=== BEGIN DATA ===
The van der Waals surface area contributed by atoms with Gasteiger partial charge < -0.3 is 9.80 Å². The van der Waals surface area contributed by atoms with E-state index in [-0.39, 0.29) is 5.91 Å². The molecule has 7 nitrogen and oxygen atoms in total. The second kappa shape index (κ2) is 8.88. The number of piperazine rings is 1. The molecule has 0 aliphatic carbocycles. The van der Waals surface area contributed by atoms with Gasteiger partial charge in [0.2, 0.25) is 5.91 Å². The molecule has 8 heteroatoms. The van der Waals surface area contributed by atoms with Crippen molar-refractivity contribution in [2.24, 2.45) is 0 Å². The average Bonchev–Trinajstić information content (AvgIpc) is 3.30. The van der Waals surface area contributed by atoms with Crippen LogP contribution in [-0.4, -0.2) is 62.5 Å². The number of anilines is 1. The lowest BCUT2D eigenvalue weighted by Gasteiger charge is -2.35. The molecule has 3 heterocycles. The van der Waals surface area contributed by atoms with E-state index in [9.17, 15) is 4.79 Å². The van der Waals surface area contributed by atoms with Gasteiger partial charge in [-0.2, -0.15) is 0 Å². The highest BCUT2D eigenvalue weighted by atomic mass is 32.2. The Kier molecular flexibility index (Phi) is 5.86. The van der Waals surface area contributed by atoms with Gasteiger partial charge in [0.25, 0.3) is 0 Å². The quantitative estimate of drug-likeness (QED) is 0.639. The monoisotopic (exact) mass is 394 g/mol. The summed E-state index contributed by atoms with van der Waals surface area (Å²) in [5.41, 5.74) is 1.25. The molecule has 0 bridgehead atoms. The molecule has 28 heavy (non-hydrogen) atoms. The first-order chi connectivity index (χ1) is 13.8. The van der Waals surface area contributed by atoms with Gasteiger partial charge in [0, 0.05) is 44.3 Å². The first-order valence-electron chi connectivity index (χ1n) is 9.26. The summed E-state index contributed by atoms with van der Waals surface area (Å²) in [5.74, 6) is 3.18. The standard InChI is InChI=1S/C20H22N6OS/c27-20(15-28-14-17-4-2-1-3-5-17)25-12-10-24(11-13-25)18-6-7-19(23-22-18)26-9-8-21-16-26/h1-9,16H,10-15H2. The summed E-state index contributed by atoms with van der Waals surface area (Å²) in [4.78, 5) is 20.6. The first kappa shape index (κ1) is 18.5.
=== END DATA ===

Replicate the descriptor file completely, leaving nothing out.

The van der Waals surface area contributed by atoms with Gasteiger partial charge < -0.3 is 9.80 Å². The van der Waals surface area contributed by atoms with E-state index in [-0.39, 0.29) is 5.91 Å². The molecule has 7 nitrogen and oxygen atoms in total. The second kappa shape index (κ2) is 8.88. The number of piperazine rings is 1. The molecule has 0 aliphatic carbocycles. The van der Waals surface area contributed by atoms with Gasteiger partial charge in [0.2, 0.25) is 5.91 Å². The molecule has 8 heteroatoms. The van der Waals surface area contributed by atoms with Crippen molar-refractivity contribution in [2.24, 2.45) is 0 Å². The average Bonchev–Trinajstić information content (AvgIpc) is 3.30. The van der Waals surface area contributed by atoms with Crippen LogP contribution in [-0.4, -0.2) is 62.5 Å². The number of anilines is 1. The lowest BCUT2D eigenvalue weighted by Gasteiger charge is -2.35. The molecule has 3 heterocycles. The van der Waals surface area contributed by atoms with E-state index in [9.17, 15) is 4.79 Å². The van der Waals surface area contributed by atoms with Gasteiger partial charge in [-0.2, -0.15) is 0 Å². The highest BCUT2D eigenvalue weighted by atomic mass is 32.2. The Kier molecular flexibility index (Phi) is 5.86. The van der Waals surface area contributed by atoms with Gasteiger partial charge in [0.25, 0.3) is 0 Å². The quantitative estimate of drug-likeness (QED) is 0.639. The monoisotopic (exact) mass is 394 g/mol. The summed E-state index contributed by atoms with van der Waals surface area (Å²) in [5.41, 5.74) is 1.25. The molecule has 0 bridgehead atoms. The molecule has 28 heavy (non-hydrogen) atoms. The first-order chi connectivity index (χ1) is 13.8. The van der Waals surface area contributed by atoms with Gasteiger partial charge in [0, 0.05) is 44.3 Å². The first-order valence-electron chi connectivity index (χ1n) is 9.26. The summed E-state index contributed by atoms with van der Waals surface area (Å²) in [5.74, 6) is 3.18. The standard InChI is InChI=1S/C20H22N6OS/c27-20(15-28-14-17-4-2-1-3-5-17)25-12-10-24(11-13-25)18-6-7-19(23-22-18)26-9-8-21-16-26/h1-9,16H,10-15H2. The summed E-state index contributed by atoms with van der Waals surface area (Å²) in [4.78, 5) is 20.6. The first kappa shape index (κ1) is 18.5.